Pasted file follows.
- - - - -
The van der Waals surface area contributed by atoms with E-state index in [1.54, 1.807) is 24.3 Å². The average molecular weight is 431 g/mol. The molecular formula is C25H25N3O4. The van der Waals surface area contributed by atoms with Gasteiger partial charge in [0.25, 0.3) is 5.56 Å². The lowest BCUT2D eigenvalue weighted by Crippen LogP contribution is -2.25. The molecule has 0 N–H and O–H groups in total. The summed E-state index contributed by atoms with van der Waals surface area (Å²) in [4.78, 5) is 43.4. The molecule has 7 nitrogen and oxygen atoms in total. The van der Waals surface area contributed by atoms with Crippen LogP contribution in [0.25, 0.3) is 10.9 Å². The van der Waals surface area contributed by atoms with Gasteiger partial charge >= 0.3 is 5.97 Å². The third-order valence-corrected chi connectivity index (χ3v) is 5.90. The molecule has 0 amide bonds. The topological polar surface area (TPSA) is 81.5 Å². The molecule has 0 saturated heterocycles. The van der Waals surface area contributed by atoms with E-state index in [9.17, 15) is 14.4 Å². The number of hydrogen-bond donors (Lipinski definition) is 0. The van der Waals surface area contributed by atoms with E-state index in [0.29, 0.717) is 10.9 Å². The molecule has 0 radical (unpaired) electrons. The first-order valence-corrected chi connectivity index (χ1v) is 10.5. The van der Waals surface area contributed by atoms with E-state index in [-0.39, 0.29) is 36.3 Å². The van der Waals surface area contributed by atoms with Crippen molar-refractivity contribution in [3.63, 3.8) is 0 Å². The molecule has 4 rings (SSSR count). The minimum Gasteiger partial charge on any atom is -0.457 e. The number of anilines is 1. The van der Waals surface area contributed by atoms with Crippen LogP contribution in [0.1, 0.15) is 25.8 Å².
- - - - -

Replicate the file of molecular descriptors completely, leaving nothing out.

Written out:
The van der Waals surface area contributed by atoms with E-state index in [1.54, 1.807) is 24.3 Å². The average molecular weight is 431 g/mol. The molecular formula is C25H25N3O4. The van der Waals surface area contributed by atoms with Gasteiger partial charge in [0.25, 0.3) is 5.56 Å². The lowest BCUT2D eigenvalue weighted by Crippen LogP contribution is -2.25. The molecule has 0 N–H and O–H groups in total. The summed E-state index contributed by atoms with van der Waals surface area (Å²) in [4.78, 5) is 43.4. The molecule has 7 nitrogen and oxygen atoms in total. The van der Waals surface area contributed by atoms with Crippen LogP contribution in [0.25, 0.3) is 10.9 Å². The van der Waals surface area contributed by atoms with Gasteiger partial charge >= 0.3 is 5.97 Å². The third-order valence-corrected chi connectivity index (χ3v) is 5.90. The molecule has 0 amide bonds. The topological polar surface area (TPSA) is 81.5 Å². The molecule has 0 saturated heterocycles. The van der Waals surface area contributed by atoms with E-state index in [9.17, 15) is 14.4 Å². The number of hydrogen-bond donors (Lipinski definition) is 0. The van der Waals surface area contributed by atoms with E-state index in [0.29, 0.717) is 10.9 Å². The molecule has 0 radical (unpaired) electrons. The first-order valence-corrected chi connectivity index (χ1v) is 10.5. The van der Waals surface area contributed by atoms with E-state index in [-0.39, 0.29) is 36.3 Å². The van der Waals surface area contributed by atoms with Crippen molar-refractivity contribution in [3.63, 3.8) is 0 Å². The molecule has 4 rings (SSSR count). The minimum Gasteiger partial charge on any atom is -0.457 e. The number of anilines is 1. The van der Waals surface area contributed by atoms with Crippen LogP contribution in [0.1, 0.15) is 25.8 Å².